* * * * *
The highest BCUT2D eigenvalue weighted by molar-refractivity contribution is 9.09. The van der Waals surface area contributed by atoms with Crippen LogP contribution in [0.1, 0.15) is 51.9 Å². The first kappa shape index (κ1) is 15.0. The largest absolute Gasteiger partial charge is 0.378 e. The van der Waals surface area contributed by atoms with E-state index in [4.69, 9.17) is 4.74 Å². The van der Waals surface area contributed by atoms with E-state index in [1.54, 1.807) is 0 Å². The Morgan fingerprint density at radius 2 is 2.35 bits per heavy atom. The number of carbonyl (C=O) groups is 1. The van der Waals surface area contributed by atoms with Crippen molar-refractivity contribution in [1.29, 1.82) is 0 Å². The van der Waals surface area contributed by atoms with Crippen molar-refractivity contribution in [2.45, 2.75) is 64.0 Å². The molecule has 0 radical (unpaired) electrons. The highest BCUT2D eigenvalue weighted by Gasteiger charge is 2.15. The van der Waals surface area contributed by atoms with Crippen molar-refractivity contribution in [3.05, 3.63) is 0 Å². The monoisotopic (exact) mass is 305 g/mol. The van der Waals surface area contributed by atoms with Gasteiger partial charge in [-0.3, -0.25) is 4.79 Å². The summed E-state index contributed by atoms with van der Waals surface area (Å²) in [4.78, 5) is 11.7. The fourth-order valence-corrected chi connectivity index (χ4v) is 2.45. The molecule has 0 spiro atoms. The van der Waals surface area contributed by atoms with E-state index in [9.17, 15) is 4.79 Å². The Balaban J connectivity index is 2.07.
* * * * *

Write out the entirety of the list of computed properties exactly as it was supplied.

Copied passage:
The highest BCUT2D eigenvalue weighted by molar-refractivity contribution is 9.09. The van der Waals surface area contributed by atoms with Crippen LogP contribution in [0.1, 0.15) is 51.9 Å². The first kappa shape index (κ1) is 15.0. The largest absolute Gasteiger partial charge is 0.378 e. The van der Waals surface area contributed by atoms with E-state index in [4.69, 9.17) is 4.74 Å². The van der Waals surface area contributed by atoms with E-state index in [1.54, 1.807) is 0 Å². The Morgan fingerprint density at radius 2 is 2.35 bits per heavy atom. The number of carbonyl (C=O) groups is 1. The van der Waals surface area contributed by atoms with Crippen molar-refractivity contribution in [1.29, 1.82) is 0 Å². The van der Waals surface area contributed by atoms with Crippen molar-refractivity contribution in [2.45, 2.75) is 64.0 Å². The molecule has 0 radical (unpaired) electrons. The highest BCUT2D eigenvalue weighted by Gasteiger charge is 2.15. The van der Waals surface area contributed by atoms with Crippen molar-refractivity contribution in [3.05, 3.63) is 0 Å². The monoisotopic (exact) mass is 305 g/mol. The van der Waals surface area contributed by atoms with Gasteiger partial charge in [-0.3, -0.25) is 4.79 Å². The summed E-state index contributed by atoms with van der Waals surface area (Å²) in [4.78, 5) is 11.7. The fourth-order valence-corrected chi connectivity index (χ4v) is 2.45. The molecule has 0 spiro atoms. The van der Waals surface area contributed by atoms with E-state index in [9.17, 15) is 4.79 Å². The Balaban J connectivity index is 2.07.